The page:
Tuesday, January 30, 2007

Windows Vista Drops...And A Collective "So What?" Rises From The Masses

Microsoft's new operating system, the long-awaited Windows Vista, went on sale today in the U.S. In fact, it went on sale at midnight, so all the MS fans clamouring for a new OS could get their groove on as soon as possible. But what's so great about Microsoft's shiny new OS anyway? Can it make you coffee? Can it do the laundry? Okay, maybe those are unreasonable standards. But seriously - what's so special about Vista?

Let's focus first on the things that Vista does right:

  1. Improved searching. This is something that computer users have been requesting for some time. The old Windows search was slow and frustrating at best, and the new model is a big step forward. Unfortunately, this system relies on indexing and a series of meta tags, since the new file system was dropped from the Vista feature list early on.
  2. Revised GUI. This may not be a positive to some. While the new interface, called Aero, is nice (it's the shiny part of "shiny" and "new"), many claim that it's still not as slick as Mac's OS X. Personally, I'm no Mac fan, and I think the new look is pretty snazzy. Too bad they screwed up the Start menu.
  3. All new packaging. Okay, maybe that's the end of this list...

There are certainly a few more items we could have included, but there's a reason they're not listed. More on that later. For now, let's move on to the minuses of the new OS:

  1. High price. As usual, the price of the OS has gone up, with the full version of Vista Ultimate Edition (the top offering) retailing for $399. A savvy consumer could actually put together a decent PC for that money. Unfortunately, that PC wouldn't take advantage of one of the systems top selling points. Which leads us to:
  2. Heavy system requirements for the new GUI. Unless your PC was a high-end model purchased within the past year or so, it probably won't be able to display the new Aero interface. That doesn't mean that Vista won't run - it will. It will just look exactly like XP.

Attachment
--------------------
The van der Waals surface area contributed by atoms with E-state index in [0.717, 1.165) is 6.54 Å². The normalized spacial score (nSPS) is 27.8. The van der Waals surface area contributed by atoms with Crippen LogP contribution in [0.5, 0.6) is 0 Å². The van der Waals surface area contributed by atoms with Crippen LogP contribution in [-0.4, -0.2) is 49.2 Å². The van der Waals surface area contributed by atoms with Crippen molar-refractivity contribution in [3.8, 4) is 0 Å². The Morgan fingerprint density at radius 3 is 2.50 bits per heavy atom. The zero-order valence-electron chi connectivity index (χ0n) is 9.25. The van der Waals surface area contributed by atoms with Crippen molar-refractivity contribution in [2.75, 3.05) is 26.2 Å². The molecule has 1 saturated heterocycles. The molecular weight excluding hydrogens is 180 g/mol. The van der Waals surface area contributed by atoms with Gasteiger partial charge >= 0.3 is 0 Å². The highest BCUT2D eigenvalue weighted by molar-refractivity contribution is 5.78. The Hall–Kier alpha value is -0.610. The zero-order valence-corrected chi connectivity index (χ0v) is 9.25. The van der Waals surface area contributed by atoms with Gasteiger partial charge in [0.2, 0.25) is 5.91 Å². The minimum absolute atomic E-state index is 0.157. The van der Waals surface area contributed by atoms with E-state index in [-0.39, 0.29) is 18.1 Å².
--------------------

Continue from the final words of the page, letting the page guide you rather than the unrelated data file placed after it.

3. Tougher DRM. This newest version of Windows has tougher DRM built right into the very core, to satisfy Hollywood and the music industry. What does that mean for the average consumer? Well, it depends on what you use your PC for. But, it's fairly certain that Vista will not make your experiences with purchasing and using music and movies online any easier.
  4. Too many versions. There are now more flavors of Windows to choose from than ever, which is sure to make things more challenging for the average consumer. Many consumers will end up buying one of the cheaper versions, only to realize that they'll have to pay more for a feature they thought was included.

Now before I get any hate comments, don't get me wrong - Vista is a decent OS. In fact, it's probably the best OS Microsoft has ever delivered. It's just that the upgrades aren't really that revolutionary - they're simply evolutionary. This is why the positives list was cut short. A lot of the items touted for Vista can already be done in XP.

Will the new OS be a success? Undoubtedly. The vast majority of consumer PCs sold from this point on will have Vista, so market penetration will not be an issue. But should you go out and upgrade? Well, unless you're one of those people that has to be the first on the block to have something, the answer is no. My advice is stick with XP, at least until the first Vista service pack is released. But even then, your money is probably better spent elsewhere.

And hey, don't worry - a newer version of Windows will be coming soon. Microsoft has pledged to deliver newer OSes on a faster schedule, to ensure that you, the consumer, have more chances than ever to be parted from your hard-earned money. Kudos to you, Microsoft - where would we be without you...

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